Linux / VMware / Samba Setup

The information presented here came from my experience in setting up a system at work. This system was/is a Dell GX110 Pentium 3. At this current place of employment they are still using a Token-Ring. I experienced a few embarrassing moments during this setup but it was worth the experience. In the following text LNH refers to Linux host, VMH is VMware host and WNH is windows host. The Router or Gateway is referred to as GTW and the Wins Server is WNS. Now in some cases that is not exactly correct but it helps to show which platform is which. This is a SuSE Linux 7.1 system interfacing to a Windows newtork. I needed to perform some Windows specific operations so that is why VMware is involved. Some Credits

Samba Configuration for Linux.

# SMB config file for my system. Remember to be careful when setting
# things up with VMWare. You can get conflicts on the Samba parameters.
# You don't really want both running Samba!!! Comments in this file MUST
# be on lines of their own!!
# To stop and start on a SuSE system.
#   /etc/rc.d/smb stop
#   /etc/rc.d/smb start
#  Use "testparm" to check the settings.
# ======================= Global Settings ===============================
; workgroup = put here the name of the domain as you see it in NETWORK NEIGHB.l 
    workgroup = WINSHS
    netbios name = DUSTY-TR
    server string = Samba SMB server 2.07
    os level = 33
    wins server = WNS.99.1.45
; USERS causes password probs..!!
    security = server
    preferred master = no
    socket options = TCP_NODELAY
    interfaces = LNH.168.1.1/ WNH.99.74.230/

# ============================ Share Declarations =======================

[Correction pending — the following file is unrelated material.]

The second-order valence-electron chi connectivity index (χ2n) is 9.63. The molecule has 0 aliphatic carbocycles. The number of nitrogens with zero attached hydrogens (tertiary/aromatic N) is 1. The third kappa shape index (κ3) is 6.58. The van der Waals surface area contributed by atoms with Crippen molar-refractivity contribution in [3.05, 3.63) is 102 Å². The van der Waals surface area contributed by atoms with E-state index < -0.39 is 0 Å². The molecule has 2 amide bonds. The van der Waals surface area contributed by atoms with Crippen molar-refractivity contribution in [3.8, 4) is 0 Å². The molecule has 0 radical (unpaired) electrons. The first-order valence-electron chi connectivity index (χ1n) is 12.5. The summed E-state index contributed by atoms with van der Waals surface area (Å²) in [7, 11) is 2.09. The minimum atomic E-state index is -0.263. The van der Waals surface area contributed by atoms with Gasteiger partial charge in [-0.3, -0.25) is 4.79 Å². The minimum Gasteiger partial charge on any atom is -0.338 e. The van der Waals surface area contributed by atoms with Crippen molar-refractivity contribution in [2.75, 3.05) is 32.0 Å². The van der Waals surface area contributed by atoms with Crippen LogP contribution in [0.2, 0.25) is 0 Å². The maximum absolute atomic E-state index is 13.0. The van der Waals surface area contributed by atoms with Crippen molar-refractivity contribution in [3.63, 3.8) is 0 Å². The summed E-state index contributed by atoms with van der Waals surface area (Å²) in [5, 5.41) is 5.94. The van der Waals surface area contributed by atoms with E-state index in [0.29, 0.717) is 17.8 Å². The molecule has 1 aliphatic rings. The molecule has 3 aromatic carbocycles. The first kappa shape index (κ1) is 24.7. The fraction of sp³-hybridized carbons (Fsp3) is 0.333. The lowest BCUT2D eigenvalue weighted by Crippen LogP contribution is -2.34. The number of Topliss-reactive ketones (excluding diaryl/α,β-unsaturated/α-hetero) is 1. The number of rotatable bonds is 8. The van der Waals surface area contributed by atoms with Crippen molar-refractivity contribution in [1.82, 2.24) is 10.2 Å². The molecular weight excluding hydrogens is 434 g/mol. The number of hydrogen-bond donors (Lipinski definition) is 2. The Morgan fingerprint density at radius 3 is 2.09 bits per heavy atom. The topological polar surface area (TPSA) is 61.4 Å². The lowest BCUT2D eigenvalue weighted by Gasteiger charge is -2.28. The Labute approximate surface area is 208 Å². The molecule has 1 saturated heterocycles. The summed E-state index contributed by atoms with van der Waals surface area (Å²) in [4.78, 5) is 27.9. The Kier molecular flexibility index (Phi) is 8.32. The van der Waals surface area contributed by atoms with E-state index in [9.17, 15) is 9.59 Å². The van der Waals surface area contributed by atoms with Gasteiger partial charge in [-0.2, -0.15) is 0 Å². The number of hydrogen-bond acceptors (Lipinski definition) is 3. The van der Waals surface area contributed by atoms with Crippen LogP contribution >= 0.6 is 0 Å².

comment = Home Directories
    browseable = no
    writeable = yes
    create mode = 0750

    comment = All Printers
    path = /var/spool/samba
    browseable = yes
    printable = yes
    public = no
    read only = yes
    create mode = 0700
    directory = /tmp

    comment = Directory for Work development.
    path = /home/ctaylor/WrkDev
    browseable = yes
    read only = no
    create mode = 0750

    comment = Directory for HTML work
    path = /home/ctaylor/public_html
    browseable = yes
    read only = no
    create mode = 0755

Hosts file on Linux

# hosts         This file describes a number of hostname-to-address
#               mappings for the TCP/IP subsystem.  It is mostly
#               used at boot time, when no name servers are running.
#               On small systems, this file can be used instead of a
#               "named" name server.
# Syntax:
# IP-Address  Full-Qualified-Hostname  Short-Hostname
# special IPv6 addresses       localhost
LNH.168.1.1     dusty-tr.trcomputing dusty-tr
VMH.168.1.102   dusty2.trcomputing   dusty2
WNH.99.74.230   taylorc.winshs   taylorc
::1             localhost ipv6-localhost ipv6-loopback
fe00::0         ipv6-localnet
ff00::0         ipv6-mcastprefix
ff02::1         ipv6-allnodes
ff02::2         ipv6-allrouters
ff02::3         ipv6-allhosts

Actual hostname is taylorc.

Boot Local on Linux

#! /bin/sh
# Copyright (c) 1996 SuSE GmbH Nuernberg, Germany.  All rights reserved.
# Author: Werner Fink , 1996
#         Burchard Steinbild , 1996
# /etc/init.d/boot.local
# script with local commands to be executed from init on system startup